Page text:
Support for Activist Group Shows Debate over Role of Jews in France
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Support for Activist Group Shows Debate over Role of Jews in France

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A recent meeting between a French Jewish lobbying group and an American Jewish organization highlights competing visions over how to deal with anti-Semitism and attitudes toward Israel in France.

The Union of French Jewish Employers and Professionals, known by its French acronym UPJF, met leaders from the American Jewish Congress earlier this month in New York.

Set up in 1997, the UPJF has chosen to remain apart from the CRIF umbrella organization of French Jewry, which groups some 60 Jewish organizations representing most Jewish religious, political and cultural groups. UPJF officials say the group has some 1,000 dues-paying members.

Neil Goldstein, the AJCongress’ executive director, said the group reached out to the UPJF precisely because CRIF and other established groups do not appear willing — or able — to lobby effectively on issues of concern to the Jewish community, such as anti-Semitism and support for Israel.

“CRIF is not equipped to handle this issue. The response we keep getting from CRIF is a very subdued one,” Goldstein said. “We were looking for a very activist group to act in the same way that American groups have acted since World War II, and the UPJF is leading the effort to make that change.”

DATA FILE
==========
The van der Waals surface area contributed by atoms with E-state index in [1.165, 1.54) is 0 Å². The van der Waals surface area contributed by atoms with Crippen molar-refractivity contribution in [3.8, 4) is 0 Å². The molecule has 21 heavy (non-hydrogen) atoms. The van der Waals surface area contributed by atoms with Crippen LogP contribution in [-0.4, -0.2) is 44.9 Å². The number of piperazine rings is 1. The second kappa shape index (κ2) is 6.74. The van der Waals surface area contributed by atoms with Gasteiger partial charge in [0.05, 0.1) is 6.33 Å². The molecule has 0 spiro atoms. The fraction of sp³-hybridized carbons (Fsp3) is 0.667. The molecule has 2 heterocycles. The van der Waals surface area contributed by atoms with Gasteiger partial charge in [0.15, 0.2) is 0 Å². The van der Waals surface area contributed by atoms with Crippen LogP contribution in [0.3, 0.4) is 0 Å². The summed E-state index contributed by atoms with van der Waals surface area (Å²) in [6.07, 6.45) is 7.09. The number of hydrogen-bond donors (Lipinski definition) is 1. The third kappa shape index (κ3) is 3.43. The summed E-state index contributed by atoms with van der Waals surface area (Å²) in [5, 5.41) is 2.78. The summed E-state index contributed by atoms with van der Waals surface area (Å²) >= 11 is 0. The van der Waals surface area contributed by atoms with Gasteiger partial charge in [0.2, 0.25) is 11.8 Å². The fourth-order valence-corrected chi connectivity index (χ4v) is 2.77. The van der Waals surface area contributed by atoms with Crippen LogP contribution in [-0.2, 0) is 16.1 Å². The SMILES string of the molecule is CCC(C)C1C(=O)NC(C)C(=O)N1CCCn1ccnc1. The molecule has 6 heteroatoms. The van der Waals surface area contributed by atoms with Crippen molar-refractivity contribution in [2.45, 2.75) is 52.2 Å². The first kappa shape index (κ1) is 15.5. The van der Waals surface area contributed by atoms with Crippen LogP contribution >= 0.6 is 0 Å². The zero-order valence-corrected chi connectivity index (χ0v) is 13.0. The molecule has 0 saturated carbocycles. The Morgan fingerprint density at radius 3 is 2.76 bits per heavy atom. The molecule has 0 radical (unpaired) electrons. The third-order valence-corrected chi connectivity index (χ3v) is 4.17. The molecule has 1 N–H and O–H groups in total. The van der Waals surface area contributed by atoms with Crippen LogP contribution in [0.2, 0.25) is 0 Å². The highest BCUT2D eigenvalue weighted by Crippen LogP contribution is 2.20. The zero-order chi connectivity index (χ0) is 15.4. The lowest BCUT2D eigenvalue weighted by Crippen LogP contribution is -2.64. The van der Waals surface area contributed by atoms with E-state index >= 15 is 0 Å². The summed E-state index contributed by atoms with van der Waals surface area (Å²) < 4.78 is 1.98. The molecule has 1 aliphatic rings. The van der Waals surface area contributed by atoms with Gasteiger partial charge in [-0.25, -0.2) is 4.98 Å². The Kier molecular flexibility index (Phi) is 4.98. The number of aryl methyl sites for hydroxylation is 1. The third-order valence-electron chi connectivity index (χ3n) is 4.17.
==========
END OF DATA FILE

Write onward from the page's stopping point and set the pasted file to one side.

CRIF President Roger Cukierman rejected accusations that his group has not been active enough.

CRIF has “always defended the community against anti-Semitism and was uncompromising in its support for Israel,” he said.

Cukierman said he was not concerned by the fact that the AJCongress had gone around French Jewry’s organized communal leadership, adding that the AJCongress “is not the most important” of the many American Jewish organizations.

In addition, he said, the UPJF is “not so important as to pose a problem.”

“They have a certain freedom because they don’t have to act for the whole Jewish community,” Cukierman said. “What cannot be denied, though, is that all the major Jewish organizations are part of CRIF.”

The UPJF’s initial purpose was to engage the Jewish business community and its resources in social welfare projects in the Jewish community, but the group has taken a much more political role since the outbreak of the Palestinian intifada in September 2000.

Earlier this year, for example, UPJF sent a delegation to visit the American Israel Public Affairs Committee, an organization that UPJF executive member Yves Kamami told JTA he would like to emulate in France.

“The role of CRIF is too official and because of its constitution, it is unable to exert pressure on the government,” Kamami said. “CRIF can’t do the job of AIPAC, and a lobbying organization has never existed in France.”

Kamami, a former president of B’nai B’rith in France, said CRIF acted as if a “too visibly pro-Israel line risked anti-Semitism in France “